• Harvard Business Review (1999)
  • CORE COMPONENTSOF A FIRMCustomerRelationshipManagementProductInnovationInfrastructureBack office capacities thatsupport day-to-day operations“Routinized” workflows•Economies of scale importantDevelop new products andservices and bring them tomarket•Speed/flexibility importantAttracting and building relationshipswith customers“Service-oriented”, customization•Economies of scope important
  • Shift to engagementInstitutional innovationRightscale infrastructureReconfiguring libraries for the newenvironment – 3 imperatives
  • EngagementBuild around university directionsDistinctive servicesQuality and ScaleCost CompetitionAcademic vs. Career prepResearch FocusSource: Education Advisory Board report to CIC CIOs August 2012Shift to engagementInstitutional innovationRightscale infrastructure
  • Making the Service Turn:Identifying, Supporting, andSustaining Distinctive Servicesfor the 21st-Century ResearchLibraryScott WalterDePaul UniversityPresented at the OCLC Research“Libraries Rebound” Conference, Philadelphia, PAJune 5, 2012
  • The Service Turn“[In] an era wheneverything we know abouthow content is created,acquired, accessed,evaluated, disseminated,employed, and preservedfor the future is in flux, theresearch library must bedistinguished by the scopeand quality of its serviceprograms in the same wayit has long been by thebreadth and depth of itslocally-held collections.”Source: Walter, S. (2011). "Distinctive signifiersof excellence": Library services and the futureof the academic library [Editorial]. College &Research Libraries, 72 (1), 6-8. Retrieved fromhttp://crl.acrl.org/content/72/1/6.full.pdf+html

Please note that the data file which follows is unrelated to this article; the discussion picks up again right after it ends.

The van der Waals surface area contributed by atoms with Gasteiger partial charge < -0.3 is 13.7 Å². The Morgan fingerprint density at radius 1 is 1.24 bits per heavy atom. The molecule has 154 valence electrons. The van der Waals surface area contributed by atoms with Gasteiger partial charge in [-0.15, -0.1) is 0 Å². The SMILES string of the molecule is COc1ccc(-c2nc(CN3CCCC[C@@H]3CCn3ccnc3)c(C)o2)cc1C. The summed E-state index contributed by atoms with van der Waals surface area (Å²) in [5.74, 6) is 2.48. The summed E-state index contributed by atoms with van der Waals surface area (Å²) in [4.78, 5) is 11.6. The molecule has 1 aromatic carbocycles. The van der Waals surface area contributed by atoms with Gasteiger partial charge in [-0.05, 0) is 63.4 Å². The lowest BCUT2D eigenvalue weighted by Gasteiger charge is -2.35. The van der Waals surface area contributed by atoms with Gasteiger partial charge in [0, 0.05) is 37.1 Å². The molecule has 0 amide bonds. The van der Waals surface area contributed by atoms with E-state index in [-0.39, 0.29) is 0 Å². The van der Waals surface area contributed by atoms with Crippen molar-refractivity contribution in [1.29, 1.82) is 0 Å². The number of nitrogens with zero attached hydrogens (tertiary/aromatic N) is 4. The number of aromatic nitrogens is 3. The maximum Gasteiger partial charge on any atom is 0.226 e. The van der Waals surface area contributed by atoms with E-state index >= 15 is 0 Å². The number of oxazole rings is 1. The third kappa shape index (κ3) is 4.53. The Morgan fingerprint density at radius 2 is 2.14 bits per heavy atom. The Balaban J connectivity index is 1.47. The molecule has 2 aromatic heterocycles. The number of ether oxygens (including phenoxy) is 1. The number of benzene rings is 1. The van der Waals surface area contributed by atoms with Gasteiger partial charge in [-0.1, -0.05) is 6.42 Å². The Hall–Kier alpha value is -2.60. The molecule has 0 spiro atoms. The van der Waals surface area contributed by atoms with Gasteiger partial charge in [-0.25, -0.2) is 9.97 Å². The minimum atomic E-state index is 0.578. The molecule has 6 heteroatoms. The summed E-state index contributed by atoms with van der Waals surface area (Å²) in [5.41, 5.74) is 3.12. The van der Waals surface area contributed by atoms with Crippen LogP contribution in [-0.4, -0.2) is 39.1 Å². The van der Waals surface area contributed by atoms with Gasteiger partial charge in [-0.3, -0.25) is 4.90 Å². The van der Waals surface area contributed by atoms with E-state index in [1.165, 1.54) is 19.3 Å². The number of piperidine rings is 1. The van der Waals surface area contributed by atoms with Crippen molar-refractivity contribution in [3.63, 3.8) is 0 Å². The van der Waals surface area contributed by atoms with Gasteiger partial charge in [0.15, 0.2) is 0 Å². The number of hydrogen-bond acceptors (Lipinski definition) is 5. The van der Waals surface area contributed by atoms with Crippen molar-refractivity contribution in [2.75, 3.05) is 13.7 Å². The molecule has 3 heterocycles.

• What Makes a Service “Distinctive”?• Does it represent a new approach to,or a new area of, library service thathas served as a “lighthouse,” i.e., aninnovation that has been broadlytaken up by other libraries?• Does it represent a unique or unusuallibrary service closely tied to adistinctive area of strength in thelibrary‟s collections or the campusacademic program?• Does it represent a unique or unusuallibrary service closely tied to adistinctive aspect of the campusmission, identity, or history?University of Michigan LibraryMPublishinghttp://www.publishing.umich.edu/
  • Space reconfiguredaround experience,expertise andcommunicationrather than collections
  • US Academic Library Expenditures as a percent ofTotal Post-secondary Education Expenditures$6.8 Billionin 2008OCLC Research 2013 Digest of Education Statistics 2010 April 2011 Tables 29 and 430
  • John Lombardi, Presidentat October 2011 ARL meeting• When people ask him for money, he said, his firstquestion is, “What will that project do to make theuniversity more competitive?• “If you can’t persuade me that the work you’redoing is going to make us more famous, we’re notgoing to be interested in investing in you,” he said.• “Is that wise and profound and good? No. It’sstupid. But that’s the way it is.”